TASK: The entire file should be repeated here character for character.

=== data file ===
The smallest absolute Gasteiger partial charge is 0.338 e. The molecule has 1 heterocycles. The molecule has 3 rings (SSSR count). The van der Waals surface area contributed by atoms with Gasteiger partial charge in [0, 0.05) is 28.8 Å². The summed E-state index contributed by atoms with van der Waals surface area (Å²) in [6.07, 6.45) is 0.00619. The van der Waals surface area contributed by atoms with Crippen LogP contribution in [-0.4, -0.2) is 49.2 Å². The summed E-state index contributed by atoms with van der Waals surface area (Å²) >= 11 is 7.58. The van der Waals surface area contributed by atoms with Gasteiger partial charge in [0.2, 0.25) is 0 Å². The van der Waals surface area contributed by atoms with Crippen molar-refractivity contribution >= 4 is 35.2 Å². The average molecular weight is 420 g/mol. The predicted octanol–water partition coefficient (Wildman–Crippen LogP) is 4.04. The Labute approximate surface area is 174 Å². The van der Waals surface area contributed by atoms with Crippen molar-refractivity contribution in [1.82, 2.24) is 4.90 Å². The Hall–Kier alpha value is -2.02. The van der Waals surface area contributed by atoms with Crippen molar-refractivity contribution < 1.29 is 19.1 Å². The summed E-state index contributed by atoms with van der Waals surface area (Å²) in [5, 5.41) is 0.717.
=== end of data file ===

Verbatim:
The smallest absolute Gasteiger partial charge is 0.338 e. The molecule has 1 heterocycles. The molecule has 3 rings (SSSR count). The van der Waals surface area contributed by atoms with Gasteiger partial charge in [0, 0.05) is 28.8 Å². The summed E-state index contributed by atoms with van der Waals surface area (Å²) in [6.07, 6.45) is 0.00619. The van der Waals surface area contributed by atoms with Crippen LogP contribution in [-0.4, -0.2) is 49.2 Å². The summed E-state index contributed by atoms with van der Waals surface area (Å²) >= 11 is 7.58. The van der Waals surface area contributed by atoms with Gasteiger partial charge in [0.2, 0.25) is 0 Å². The van der Waals surface area contributed by atoms with Crippen molar-refractivity contribution >= 4 is 35.2 Å². The average molecular weight is 420 g/mol. The predicted octanol–water partition coefficient (Wildman–Crippen LogP) is 4.04. The Labute approximate surface area is 174 Å². The van der Waals surface area contributed by atoms with Crippen molar-refractivity contribution in [1.82, 2.24) is 4.90 Å². The Hall–Kier alpha value is -2.02. The van der Waals surface area contributed by atoms with Crippen molar-refractivity contribution < 1.29 is 19.1 Å². The summed E-state index contributed by atoms with van der Waals surface area (Å²) in [5, 5.41) is 0.717.